May 19, 2019
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Boothbay votes to settle suit, clearing way for botanical gardens’ $30M expansion

Coastal Maine Botanical Gardens | BDN
Coastal Maine Botanical Gardens | BDN
Illustrations provided by Coastal Maine Botanical Gardens show new gardens, a pond and a bog which will be installed on the site of an existing parking lot as part of a $30 million expansion project that broke ground in January 2017.

Boothbay’s Board of Selectmen voted 4-1 on Wednesday to accept a proposed settlement with Coastal Maine Botanical Gardens that overturns a decision by the town’s Board of Appeals and allows the gardens to proceed unhindered with a $30 million expansion.

The settlement resolves a federal lawsuit filed in December by the botanical gardens against the town alleging the town had violated the gardens’ 14th Amendment right to due process.

But members of a group that opposed the expansion — including one family who filed suit against the town — say selectmen had made up their minds well before Wednesday’s meeting, and that the town did not publicize the proposed agreement beforehand.

“They didn’t want anyone to see it or know about it,” said Kevin Anthony, whose family’s property abuts the gardens. “They didn’t even post it … they wanted to do this just as quickly and quietly as possible without any push back from the public.”

Phone calls and emails to Boothbay Town Manager Dan Bryer throughout the week have not been returned.

Jodie and Vaughan Anthony and their sons, Jason and Kevin, appealed a development permit granted to the gardens by the Boothbay Planning Board in 2016 to build what would eventually include a new visitors center and gift shop, a restaurant in the existing visitors center, a 16,000-square-foot horticulture research and production facility, and a nearly six-story conservatory, along with expanded parking, formal gardens and trails.

In appealing that decision, the Anthonys and other opponents, including the Boothbay Region Water District, cited, among other concerns, further degradation of the water quality of nearby Knickerbocker Lake, already listed by the state as “most at risk from new development.”

Following that Board of Appeals decision, the town filed a stop-work order, but the botanical gardens continued work outside the Knickerbocker Lake watershed.

But the lawsuit objected that two members of the Board of Appeals had met with the Anthony family in private and visited their property and gardens, “ex parte proceedings that violated the gardens’ clearly established procedural due process rights.”

The settlement approved Wednesday evening allows Coastal Maine Botanical Gardens to complete all construction initially approved by the Boothbay Planning Department in December 2016 and April 2017.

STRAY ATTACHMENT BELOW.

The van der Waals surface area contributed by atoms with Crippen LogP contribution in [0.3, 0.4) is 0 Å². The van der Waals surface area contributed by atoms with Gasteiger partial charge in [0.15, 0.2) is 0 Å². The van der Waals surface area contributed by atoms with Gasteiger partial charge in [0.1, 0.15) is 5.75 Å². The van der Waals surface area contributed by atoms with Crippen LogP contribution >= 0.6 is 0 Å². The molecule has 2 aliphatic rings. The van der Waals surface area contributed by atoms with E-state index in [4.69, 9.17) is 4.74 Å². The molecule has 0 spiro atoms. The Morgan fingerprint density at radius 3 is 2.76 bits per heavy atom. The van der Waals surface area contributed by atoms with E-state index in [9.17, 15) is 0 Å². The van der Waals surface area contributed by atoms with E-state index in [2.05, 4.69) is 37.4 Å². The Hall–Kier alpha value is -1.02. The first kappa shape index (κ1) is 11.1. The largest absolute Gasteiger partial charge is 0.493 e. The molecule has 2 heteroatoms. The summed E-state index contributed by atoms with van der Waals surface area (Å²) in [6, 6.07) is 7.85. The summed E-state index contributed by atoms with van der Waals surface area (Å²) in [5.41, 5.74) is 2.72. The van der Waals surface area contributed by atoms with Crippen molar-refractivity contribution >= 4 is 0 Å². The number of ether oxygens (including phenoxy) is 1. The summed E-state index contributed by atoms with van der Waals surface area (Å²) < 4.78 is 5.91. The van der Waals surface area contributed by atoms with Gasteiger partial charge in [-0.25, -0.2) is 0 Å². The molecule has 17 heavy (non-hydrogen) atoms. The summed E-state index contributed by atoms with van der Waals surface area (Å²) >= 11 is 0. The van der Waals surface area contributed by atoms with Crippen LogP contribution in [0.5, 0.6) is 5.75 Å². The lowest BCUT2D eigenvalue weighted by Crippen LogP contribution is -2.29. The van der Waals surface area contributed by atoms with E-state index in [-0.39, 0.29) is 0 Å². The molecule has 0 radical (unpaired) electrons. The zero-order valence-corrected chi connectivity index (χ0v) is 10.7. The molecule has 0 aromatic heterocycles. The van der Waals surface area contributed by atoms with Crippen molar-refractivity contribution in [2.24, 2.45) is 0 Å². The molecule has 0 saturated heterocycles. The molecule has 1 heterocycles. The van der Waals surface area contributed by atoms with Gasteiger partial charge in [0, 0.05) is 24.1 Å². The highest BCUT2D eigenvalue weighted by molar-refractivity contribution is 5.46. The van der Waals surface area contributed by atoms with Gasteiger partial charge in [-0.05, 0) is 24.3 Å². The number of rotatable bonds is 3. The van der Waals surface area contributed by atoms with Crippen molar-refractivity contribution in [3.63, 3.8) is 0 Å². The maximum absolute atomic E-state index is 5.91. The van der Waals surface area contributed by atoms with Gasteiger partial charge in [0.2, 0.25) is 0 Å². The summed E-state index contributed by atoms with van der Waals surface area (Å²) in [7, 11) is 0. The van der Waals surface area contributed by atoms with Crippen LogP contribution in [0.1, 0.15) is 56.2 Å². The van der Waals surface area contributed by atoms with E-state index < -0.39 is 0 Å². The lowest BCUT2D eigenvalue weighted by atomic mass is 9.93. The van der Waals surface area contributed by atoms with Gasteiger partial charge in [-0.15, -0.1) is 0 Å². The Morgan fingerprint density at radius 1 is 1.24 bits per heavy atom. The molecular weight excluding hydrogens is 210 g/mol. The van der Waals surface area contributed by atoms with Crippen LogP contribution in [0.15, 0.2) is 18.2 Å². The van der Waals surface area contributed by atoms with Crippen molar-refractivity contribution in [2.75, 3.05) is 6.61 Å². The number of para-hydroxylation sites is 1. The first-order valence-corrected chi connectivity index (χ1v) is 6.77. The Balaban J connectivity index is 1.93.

It does call for the gardens to place “a significant piece” of property on the north side of Knickerbocker Lake into a conservation easement, but Kevin Anthony said much of that land was already part of an easement.

“I don’t think they lost on anything,” he said of the gardens. “They just got everything they wanted. They can build, pending building permits, in the watershed, which shouldn’t happen.”

According to court documents, if the town agreed to the settlement, the botanical gardens would dismiss a second lawsuit filed in Lincoln County Superior Court.

Anthony said his mother, Jodie Anthony, in her 80s, “doesn’t even go outdoors anymore. And that’s her thing — to be out working in her gardens, but [the CMBG developers] are working right next to her — it’s like having 400 people in your backyard.”

He said their legal battle had been “very expensive,” although he declined to be specific, and said his parents would like to move, but the property value of their home has declined.

Anthony said selectmen were faced with a potential lawsuit that could have cost the town a significant amount of money, and “it scared the heck out of them.” But he said that decision may prove to be short-sighted if the water quality of Knickerbocker Lake deteriorates.

“There’s a very proveable threat,” he said. “The [Department of Environmental Protection] made errors. If this goes south, [Boothbay Region Water District Manager] Jon Ziegra told us we can fix it, but it’s going to take $1 million to fix it. [Selectmen] are saving money now, but it might cost them in the future.”

Responding to an email seeking comment on Thursday, Bill Cullina, executive director of the botanical gardens, said he could not comment on the suit but said the gardens’ expansion is set for a “soft opening” when the gardens reopen for the year on April 15.

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